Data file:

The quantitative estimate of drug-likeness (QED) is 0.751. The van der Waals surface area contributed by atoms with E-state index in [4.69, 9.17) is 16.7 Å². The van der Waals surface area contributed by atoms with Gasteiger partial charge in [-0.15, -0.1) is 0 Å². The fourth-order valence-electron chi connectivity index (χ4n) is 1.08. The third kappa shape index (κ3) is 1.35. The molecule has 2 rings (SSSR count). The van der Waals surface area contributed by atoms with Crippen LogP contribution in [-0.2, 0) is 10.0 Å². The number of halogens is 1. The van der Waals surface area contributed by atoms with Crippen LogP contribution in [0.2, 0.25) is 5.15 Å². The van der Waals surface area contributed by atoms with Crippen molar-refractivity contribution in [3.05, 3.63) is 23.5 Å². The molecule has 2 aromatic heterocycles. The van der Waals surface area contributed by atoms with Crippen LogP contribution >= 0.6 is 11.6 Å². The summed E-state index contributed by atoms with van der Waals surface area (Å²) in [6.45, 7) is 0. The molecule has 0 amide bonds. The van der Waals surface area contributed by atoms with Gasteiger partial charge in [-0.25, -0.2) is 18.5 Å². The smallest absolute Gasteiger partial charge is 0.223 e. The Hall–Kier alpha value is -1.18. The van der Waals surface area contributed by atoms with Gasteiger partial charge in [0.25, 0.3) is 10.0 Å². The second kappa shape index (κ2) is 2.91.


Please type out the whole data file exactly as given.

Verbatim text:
The quantitative estimate of drug-likeness (QED) is 0.751. The van der Waals surface area contributed by atoms with E-state index in [4.69, 9.17) is 16.7 Å². The van der Waals surface area contributed by atoms with Gasteiger partial charge in [-0.15, -0.1) is 0 Å². The fourth-order valence-electron chi connectivity index (χ4n) is 1.08. The third kappa shape index (κ3) is 1.35. The molecule has 2 rings (SSSR count). The van der Waals surface area contributed by atoms with Crippen LogP contribution in [-0.2, 0) is 10.0 Å². The number of halogens is 1. The van der Waals surface area contributed by atoms with Crippen LogP contribution in [0.2, 0.25) is 5.15 Å². The van der Waals surface area contributed by atoms with Crippen molar-refractivity contribution in [3.05, 3.63) is 23.5 Å². The molecule has 2 aromatic heterocycles. The van der Waals surface area contributed by atoms with Crippen LogP contribution >= 0.6 is 11.6 Å². The summed E-state index contributed by atoms with van der Waals surface area (Å²) in [6.45, 7) is 0. The molecule has 0 amide bonds. The van der Waals surface area contributed by atoms with Gasteiger partial charge in [-0.25, -0.2) is 18.5 Å². The smallest absolute Gasteiger partial charge is 0.223 e. The Hall–Kier alpha value is -1.18. The van der Waals surface area contributed by atoms with Gasteiger partial charge in [0.25, 0.3) is 10.0 Å². The second kappa shape index (κ2) is 2.91.